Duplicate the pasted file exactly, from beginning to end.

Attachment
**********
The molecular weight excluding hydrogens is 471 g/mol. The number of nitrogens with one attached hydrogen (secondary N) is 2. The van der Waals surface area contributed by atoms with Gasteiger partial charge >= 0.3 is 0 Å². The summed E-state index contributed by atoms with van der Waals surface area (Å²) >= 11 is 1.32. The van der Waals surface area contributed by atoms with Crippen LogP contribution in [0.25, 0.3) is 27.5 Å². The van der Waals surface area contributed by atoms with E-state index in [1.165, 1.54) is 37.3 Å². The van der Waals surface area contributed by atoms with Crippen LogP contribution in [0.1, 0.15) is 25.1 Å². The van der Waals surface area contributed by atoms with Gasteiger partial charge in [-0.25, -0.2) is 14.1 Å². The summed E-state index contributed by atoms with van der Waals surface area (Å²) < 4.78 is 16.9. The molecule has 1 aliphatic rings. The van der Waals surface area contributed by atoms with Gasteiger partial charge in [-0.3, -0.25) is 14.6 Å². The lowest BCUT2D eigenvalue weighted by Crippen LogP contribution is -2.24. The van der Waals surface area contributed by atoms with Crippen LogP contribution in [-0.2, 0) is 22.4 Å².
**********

The molecular weight excluding hydrogens is 471 g/mol. The number of nitrogens with one attached hydrogen (secondary N) is 2. The van der Waals surface area contributed by atoms with Gasteiger partial charge >= 0.3 is 0 Å². The summed E-state index contributed by atoms with van der Waals surface area (Å²) >= 11 is 1.32. The van der Waals surface area contributed by atoms with Crippen LogP contribution in [0.25, 0.3) is 27.5 Å². The van der Waals surface area contributed by atoms with E-state index in [1.165, 1.54) is 37.3 Å². The van der Waals surface area contributed by atoms with Crippen LogP contribution in [0.1, 0.15) is 25.1 Å². The van der Waals surface area contributed by atoms with Gasteiger partial charge in [-0.25, -0.2) is 14.1 Å². The summed E-state index contributed by atoms with van der Waals surface area (Å²) < 4.78 is 16.9. The molecule has 1 aliphatic rings. The van der Waals surface area contributed by atoms with Gasteiger partial charge in [-0.3, -0.25) is 14.6 Å². The lowest BCUT2D eigenvalue weighted by Crippen LogP contribution is -2.24. The van der Waals surface area contributed by atoms with Crippen LogP contribution in [-0.2, 0) is 22.4 Å².